Originally published at customerservant.com. You can comment here or there.

So far, no response from the operations manager.
The little jerk could have at least written back and said no.
He hasn’t even come to say anything about it.
Man, if all you have to do to be an operations manager around here is spout crap, I could do that in my sleep.
I’m so tired of the people around here.
Today’s not going to be very nice.

Originally published at customerservant.com. You can comment here or there.

I wanted to get to this before I get to work, someone pisses me off, and I forget again.
So, here it is.
This week’s open trackback post.
Link to this post, and send a trackback to the same, to enjoy some free publicity.
If your blogging platform doesn’t support trackbacks, use the Wizbang Standalone Trackback Pinger to get the job done.
The Linkfest Haven is a good place to find more blogs that will showcase your work.

Originally published at customerservant.com. You can comment here or there.

By Helen Eliassian
 
Generations of Jews have protected the holy site. Will the Iranians continue to do so? Women of all religious
backgrounds visit the site to pray for children, bringing colorful curtains and cloths to place on the tombs and to
donate to an adjacent prayer room.

Though the holiday of Purim is celebrated by Jews worldwide, the story, based as it is in Persia, has special
resonance for the Jews of Iran. Recent decades have proved difficult for Persian Jews, many of whom fled the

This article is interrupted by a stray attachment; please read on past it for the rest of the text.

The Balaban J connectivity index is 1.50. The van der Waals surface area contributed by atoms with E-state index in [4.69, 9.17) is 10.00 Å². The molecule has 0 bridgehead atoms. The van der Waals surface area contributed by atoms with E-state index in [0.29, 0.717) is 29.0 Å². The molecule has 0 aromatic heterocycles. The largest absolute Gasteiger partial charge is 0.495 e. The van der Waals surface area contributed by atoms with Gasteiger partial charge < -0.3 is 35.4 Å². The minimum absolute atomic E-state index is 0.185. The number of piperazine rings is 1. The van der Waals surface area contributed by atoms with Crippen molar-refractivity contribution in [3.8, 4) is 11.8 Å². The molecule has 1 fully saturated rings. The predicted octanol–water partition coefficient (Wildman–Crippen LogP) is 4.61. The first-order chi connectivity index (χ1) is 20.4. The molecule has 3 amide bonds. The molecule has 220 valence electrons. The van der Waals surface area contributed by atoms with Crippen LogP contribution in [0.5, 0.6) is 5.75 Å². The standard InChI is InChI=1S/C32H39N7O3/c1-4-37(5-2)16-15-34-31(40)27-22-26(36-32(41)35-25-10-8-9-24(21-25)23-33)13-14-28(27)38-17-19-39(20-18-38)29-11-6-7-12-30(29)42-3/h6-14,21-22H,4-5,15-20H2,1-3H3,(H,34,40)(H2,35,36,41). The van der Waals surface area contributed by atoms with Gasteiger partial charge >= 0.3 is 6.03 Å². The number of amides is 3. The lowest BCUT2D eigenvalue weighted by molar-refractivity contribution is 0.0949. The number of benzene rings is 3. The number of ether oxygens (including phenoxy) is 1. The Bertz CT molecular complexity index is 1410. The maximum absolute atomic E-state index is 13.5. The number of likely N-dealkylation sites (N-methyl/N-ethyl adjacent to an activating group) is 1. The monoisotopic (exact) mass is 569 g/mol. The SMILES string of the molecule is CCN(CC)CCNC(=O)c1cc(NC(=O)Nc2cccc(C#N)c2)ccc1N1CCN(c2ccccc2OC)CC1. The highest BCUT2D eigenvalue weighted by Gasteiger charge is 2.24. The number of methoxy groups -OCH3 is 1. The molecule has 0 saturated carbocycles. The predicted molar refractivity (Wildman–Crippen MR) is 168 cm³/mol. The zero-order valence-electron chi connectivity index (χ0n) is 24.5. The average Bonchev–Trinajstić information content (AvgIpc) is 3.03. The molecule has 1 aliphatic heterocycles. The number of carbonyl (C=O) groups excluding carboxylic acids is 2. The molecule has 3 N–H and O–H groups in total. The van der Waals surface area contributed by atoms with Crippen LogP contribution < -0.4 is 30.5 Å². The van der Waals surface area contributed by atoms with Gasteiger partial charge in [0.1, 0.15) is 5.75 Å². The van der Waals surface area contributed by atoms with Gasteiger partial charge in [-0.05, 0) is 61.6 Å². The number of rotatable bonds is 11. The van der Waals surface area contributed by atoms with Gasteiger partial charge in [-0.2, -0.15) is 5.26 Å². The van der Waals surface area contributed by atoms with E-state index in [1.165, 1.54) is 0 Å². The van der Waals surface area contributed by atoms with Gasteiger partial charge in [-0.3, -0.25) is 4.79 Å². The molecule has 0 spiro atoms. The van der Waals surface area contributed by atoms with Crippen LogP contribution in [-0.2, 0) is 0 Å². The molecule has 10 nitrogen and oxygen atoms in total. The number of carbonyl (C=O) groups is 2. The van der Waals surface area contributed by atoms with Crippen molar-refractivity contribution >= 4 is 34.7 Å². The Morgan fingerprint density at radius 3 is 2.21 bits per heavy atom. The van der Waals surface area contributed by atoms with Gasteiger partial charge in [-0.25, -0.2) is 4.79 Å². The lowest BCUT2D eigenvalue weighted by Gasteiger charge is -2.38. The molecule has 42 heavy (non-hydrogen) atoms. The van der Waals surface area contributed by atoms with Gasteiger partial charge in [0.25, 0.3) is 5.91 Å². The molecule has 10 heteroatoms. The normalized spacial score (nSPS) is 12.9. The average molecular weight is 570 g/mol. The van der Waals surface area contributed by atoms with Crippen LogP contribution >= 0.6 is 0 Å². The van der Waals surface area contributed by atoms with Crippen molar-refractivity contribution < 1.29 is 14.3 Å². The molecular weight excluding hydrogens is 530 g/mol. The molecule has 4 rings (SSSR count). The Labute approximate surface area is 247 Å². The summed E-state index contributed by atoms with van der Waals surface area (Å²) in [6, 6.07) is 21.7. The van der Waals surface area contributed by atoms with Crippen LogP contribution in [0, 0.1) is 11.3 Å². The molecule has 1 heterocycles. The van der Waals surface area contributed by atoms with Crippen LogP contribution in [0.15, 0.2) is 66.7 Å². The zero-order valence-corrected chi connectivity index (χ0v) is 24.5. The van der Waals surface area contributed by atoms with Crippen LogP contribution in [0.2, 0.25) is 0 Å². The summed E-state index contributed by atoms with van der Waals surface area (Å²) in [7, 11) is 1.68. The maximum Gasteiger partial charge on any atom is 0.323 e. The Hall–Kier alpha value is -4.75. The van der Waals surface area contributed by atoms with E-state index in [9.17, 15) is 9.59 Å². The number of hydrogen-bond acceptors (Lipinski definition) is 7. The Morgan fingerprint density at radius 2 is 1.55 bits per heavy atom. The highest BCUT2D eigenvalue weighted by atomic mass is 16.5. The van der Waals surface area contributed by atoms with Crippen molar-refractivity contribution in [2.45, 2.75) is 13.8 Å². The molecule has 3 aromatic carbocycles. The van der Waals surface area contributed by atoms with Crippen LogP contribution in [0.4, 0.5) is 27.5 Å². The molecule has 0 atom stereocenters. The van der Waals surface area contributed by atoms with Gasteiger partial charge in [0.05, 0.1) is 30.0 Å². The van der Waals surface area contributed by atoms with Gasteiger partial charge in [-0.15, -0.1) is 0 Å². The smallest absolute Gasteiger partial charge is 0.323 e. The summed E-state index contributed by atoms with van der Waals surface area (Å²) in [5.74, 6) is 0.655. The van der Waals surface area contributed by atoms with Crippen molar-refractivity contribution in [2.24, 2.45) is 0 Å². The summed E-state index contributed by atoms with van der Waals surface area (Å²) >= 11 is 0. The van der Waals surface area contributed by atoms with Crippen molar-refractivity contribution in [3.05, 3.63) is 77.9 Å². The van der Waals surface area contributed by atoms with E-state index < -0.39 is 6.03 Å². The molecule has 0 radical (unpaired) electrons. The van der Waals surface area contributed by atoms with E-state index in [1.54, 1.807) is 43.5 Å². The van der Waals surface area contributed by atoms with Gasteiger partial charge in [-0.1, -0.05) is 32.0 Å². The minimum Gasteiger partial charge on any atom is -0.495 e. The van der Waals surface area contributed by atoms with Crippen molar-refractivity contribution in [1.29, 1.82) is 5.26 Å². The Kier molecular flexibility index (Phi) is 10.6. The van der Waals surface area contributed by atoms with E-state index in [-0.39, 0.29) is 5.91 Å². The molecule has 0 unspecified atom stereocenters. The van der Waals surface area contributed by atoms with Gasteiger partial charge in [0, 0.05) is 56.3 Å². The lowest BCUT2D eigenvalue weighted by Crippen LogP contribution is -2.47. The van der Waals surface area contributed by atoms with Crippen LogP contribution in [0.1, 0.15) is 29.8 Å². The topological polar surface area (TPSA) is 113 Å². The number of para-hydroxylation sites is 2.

country after the 1979 Islamic Revolution. From a community of about 100,000, an estimated 25,000 to 35,000
now remain.
 
This month, Jews from across Iran will pray at a shrine in Hamadan, in northwestern
Iran, dedicated to the heroes of the Purim story. They will likely be met upon arrival by
Muslims and Christians, who pray year-round at the unusual shrine. The building
follows the architecture of emamzadeh (”Islamic shrine”), but has walls adorned with
Hebrew inscriptions describing Esther and Mordechai’s origins. In fact, it might come
as a surprise to learn that the story of Purim has resonance for all Iranians.

Not only was Esther a Jewish queen, but, as the wife of King Ahasuerus (Xerxes I),
she also continues to be revered as a Persian queen and, thus, an icon of national
Iranian history.

Though her original name, Hadassah, means “hidden” in Hebrew, she is known as
Esther. Scholar and writer Haideh Sahim explains that “Esther” is derived from the
Persian word astaar, meaning “star.” It is believed that Esther and Mordecai were
buried in the shrine at Hamadan, originally called Hegmataneh, in the fifth century
B.C.E.

According to one Persian legend, the resting place and its surrounding land served
as a refuge for Iranians during the Arab conquest of Persia in 621 C.E. As the story
goes, when the Arabs began to conquer the city of Hegmataneh, the people of Iran
came to the gravesite so that the spirit of Esther and Mordechai would protect them.
A monument – the exact date of origin has been disputed, ranging from the 13th to